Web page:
Inhibition of epidermal growth factor receptor improves antitumor efficacy of vemurafenib in BRAF-mutant human melanoma in preclinical model

    loading  Checking for direct PDF access through Ovid


Oncogenic activation of the epidermal growth factor receptor (EGFR) signaling pathway occurs in a variety of tumor types, albeit in human melanoma, the contribution of EGFR is still unclear. The potential role of EGFR was analyzed in four BRAF-mutant, one NRAS-mutant and one wild-type NRAS-BRAF-carrying human melanoma cell lines. We have tested clinically available reversible tyrosine kinase inhibitors (TKIs) gefitinib and erlotinib, irreversible EGFR-TKI pelitinib and a reversible experimental compound PD153035 on in-vitro proliferation, apoptosis, migration as well as in-vivo metastatic colonization in a spleen-liver model. The presence of the intracellular domain of EGFR protein and its constitutive activity were demonstrated in all cell lines. Efficacies of EGFR-TKIs showed significant differences, and irreversible inhibition had the strongest antitumor potential. Compared with BRAF-mutant cells, wild-type BRAF was associated with relative resistance against gefitinib. In combination with gefitinib, selective mutant BRAF-inhibitor vemurafenib showed additive effect in all BRAF-mutant cell lines. Treatment of BRAF-mutant cells with gefitinib or pelitinib attenuated in-vitro cell migration and in-vivo colonization. Our preclinical data suggest that EGFR is a potential target in the therapy of BRAF-mutant malignant melanoma; however, more benefits could be expected from irreversible EGFR-TKIs and combined treatment settings.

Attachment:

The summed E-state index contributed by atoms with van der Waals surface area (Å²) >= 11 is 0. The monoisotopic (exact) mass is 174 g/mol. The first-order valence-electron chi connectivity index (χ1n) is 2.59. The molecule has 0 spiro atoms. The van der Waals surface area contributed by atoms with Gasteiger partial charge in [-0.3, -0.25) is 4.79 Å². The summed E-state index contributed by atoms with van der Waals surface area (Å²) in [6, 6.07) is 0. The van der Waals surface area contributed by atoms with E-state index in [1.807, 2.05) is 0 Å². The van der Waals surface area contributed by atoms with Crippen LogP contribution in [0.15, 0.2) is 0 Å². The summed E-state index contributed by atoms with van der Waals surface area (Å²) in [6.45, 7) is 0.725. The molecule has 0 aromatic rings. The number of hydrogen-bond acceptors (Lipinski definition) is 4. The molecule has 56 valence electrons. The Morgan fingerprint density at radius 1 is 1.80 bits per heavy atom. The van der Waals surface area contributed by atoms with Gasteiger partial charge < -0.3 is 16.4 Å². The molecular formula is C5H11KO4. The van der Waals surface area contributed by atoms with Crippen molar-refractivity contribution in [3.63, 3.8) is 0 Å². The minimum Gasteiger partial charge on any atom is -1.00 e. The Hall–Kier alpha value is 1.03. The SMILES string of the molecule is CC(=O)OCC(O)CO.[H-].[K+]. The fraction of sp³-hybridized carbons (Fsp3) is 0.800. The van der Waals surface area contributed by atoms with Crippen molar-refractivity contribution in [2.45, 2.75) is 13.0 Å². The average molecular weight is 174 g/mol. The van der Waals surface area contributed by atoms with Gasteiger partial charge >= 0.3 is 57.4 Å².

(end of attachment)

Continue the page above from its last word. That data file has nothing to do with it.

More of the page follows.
loading  Loading Related Articles